Thereafter, the CPU 12 further moves the image sensor 6 by the distance d1 in the Y-axial direction. It stores pixel data delivered from the image sensor 6, in the second area 42 of the image memory 40 in succession and also stores addition pixel data as histograms in the addition memory 47 (step 133). Thereafter, in the same way as at the 30 step 131, the values of the left ends and right ends x'Li -x'Ri (i=A, C, G, T) of the respective lanes are found and are recognized as the positions of the lanes of the respective bases (step 134). Further, the middle points x'Mi (i=A, C, G, T) of the respective lanes in the second partial region 32 (FIG. 2A) are found on the basis of the values of the above points, whereby the values of all sampling positions x'Li, Mi, Ri (i=A, G, C, T) are found.

Here, even when a specified lane has no band to-be-extracted in the region subjected to the addition, a significant difference between a density value in the lane and a density value in the background outside the lane is obtained in the addition histogram because the density value in the lane is greater than the density value in the background, so that the lane can be usually found. However, in a case where the difference is not obtained in the addition histogram for such a reason that the difference of the density values in the lane and in the background is less than the sensitivity of a detector, the boundary values of the lane found in the preceding predetermined section may be utilized. Besides, when a small section where the lane is not found is the first small section, the boundary values of the lane may be set by proportionally assigning the interspace between found lanes corresponding to other bases. By way of example, when two lanes are not found, a section where they are not found may be divided in two, the middles of the divided parts being set as the centers of the lanes.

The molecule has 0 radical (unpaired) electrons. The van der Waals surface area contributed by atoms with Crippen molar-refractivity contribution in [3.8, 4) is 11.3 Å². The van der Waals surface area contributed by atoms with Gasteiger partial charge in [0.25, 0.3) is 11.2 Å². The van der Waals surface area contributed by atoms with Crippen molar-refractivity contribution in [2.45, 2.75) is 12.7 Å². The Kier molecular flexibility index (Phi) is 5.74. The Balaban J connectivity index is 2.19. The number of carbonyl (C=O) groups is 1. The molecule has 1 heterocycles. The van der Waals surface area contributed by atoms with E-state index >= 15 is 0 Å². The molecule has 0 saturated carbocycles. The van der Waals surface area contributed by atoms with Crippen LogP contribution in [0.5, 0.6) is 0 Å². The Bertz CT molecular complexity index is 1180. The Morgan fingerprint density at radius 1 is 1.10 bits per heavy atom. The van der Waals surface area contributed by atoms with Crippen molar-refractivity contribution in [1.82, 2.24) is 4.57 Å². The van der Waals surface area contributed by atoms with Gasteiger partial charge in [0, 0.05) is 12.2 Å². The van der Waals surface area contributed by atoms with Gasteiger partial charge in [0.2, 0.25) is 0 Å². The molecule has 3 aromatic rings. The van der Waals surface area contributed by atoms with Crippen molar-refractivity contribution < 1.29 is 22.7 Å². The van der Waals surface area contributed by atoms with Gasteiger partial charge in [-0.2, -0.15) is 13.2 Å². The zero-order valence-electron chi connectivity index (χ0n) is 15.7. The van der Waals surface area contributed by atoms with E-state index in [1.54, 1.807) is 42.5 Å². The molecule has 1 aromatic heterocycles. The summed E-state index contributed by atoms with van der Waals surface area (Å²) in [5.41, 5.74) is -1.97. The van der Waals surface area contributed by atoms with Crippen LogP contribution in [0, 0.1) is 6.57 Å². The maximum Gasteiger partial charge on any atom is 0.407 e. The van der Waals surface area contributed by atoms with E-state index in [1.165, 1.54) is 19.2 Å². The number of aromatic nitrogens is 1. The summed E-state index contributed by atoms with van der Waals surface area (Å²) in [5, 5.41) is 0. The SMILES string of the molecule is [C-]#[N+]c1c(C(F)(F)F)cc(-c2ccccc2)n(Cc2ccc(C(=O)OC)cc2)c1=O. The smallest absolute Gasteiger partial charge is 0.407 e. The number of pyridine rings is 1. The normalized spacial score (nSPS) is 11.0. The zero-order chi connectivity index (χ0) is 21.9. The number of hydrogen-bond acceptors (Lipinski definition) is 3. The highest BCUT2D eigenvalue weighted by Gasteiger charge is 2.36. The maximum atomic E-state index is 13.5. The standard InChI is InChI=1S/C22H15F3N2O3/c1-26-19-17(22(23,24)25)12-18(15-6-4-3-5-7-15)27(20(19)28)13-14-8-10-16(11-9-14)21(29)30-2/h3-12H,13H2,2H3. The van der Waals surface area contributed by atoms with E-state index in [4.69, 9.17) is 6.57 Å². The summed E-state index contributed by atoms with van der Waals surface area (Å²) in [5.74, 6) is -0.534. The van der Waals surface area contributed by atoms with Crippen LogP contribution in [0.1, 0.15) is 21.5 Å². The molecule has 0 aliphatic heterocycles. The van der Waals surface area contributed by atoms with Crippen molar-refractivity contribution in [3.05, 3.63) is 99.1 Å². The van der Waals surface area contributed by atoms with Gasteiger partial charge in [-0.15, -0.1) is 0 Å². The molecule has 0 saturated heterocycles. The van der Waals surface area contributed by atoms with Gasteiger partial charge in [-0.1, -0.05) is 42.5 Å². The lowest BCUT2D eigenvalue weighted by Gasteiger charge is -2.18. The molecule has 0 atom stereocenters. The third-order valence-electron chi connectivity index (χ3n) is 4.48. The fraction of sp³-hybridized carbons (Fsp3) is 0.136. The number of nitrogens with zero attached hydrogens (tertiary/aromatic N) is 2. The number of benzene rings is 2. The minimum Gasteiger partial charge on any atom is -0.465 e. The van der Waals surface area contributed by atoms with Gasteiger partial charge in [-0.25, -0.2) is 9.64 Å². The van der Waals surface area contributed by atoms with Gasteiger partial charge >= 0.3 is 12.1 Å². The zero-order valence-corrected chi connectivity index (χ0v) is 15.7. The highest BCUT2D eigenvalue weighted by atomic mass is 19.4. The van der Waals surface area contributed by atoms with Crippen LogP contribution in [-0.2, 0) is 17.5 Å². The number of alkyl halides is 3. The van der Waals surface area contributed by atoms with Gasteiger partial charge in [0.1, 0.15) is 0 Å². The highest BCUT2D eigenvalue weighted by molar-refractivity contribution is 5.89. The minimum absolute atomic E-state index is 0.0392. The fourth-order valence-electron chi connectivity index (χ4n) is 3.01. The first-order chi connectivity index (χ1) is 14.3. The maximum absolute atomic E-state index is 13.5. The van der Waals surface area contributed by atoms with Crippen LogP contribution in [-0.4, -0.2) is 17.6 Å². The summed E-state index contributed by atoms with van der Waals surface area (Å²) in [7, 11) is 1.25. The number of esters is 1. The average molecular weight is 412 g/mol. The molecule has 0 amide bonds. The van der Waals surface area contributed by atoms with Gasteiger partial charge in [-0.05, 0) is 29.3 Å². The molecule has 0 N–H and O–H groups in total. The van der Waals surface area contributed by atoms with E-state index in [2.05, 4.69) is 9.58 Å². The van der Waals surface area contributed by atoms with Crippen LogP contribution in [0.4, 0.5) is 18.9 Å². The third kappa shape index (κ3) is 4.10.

Since the sampling positions xLi, xMi, xRi and x'Li, x'Mi, x'Ri (i=A, C, G, T) mentioned above have been obtained on the basis of the addition values for the Y-axial distance d1, they can be regarded as the positions pLi, pMi, pRi, p'Li, p'Mi and p'Ri (i=A, C, G, T) of the left ends, centers and right ends of the respective lanes at the middle positions of the first and second partial regions 31 and 32 in the Y-axial direction. Accordingly, when the pixel data items on lines connecting the points pLi and p'Li, pMi and p'Mi, and pRi and p'Ri are read out from the image memory 40, pixel data trains (spectra) at the left end, center and right end of each lane are obtained.

Meanwhile, at this time, the pixel data items of the first and second partial regions 31 and 32 (FIG. 2A) of the film 3 are respectively being stored in the first and second areas 41 and 42 of the image memory 40. For this reason, the CPU 12 collects the spectral data between the points pLA and p'LA in such a way that the pixel data items of positions (addresses) corresponding to the line connecting the points pLi and p'Li are read out successively in a direction from the point pLi to the point p'Li and are successively written into predetermined addresses within the RAM 15. Likewise, the spectral data items between the points pMA and p'MA and between the points pRA and p'RA are collected. The same is performed for the other lanes (step 136). Thus, each of the base codes A, C, G and T has the spectral data collected at the three points of both the ends and the middle of the band. Thereafter, the first area 41 and second area 42 of the image memory 40 are exchanged and used (step 137). Next, it is decided whether or not the image sensor 6 has scanned to the right end of the transparent glass 2 shown in FIG. 1B, so the collection of the spectral data of the whole area of the X-ray film 3 is over (step 138). When the collection is not over, the processing control proceeds to the step 133. Here, the first area 41 and second area 42 of the image memory 40 have been exchanged at the step 137. At the step 133, therefore, the pixel data items of the region 33 (FIG. 2A) of the next distance d1 are successively written into the area (for example, the first area 41) opposite to the area (for example, the second area 42) within the image memory 40 in which the pixel data items were written at the preceding time. In this way, the steps 133-137 are repeatedly executed thereby to collect the spectral data of the whole area of the X-ray film 3. Then, the step 100 ends.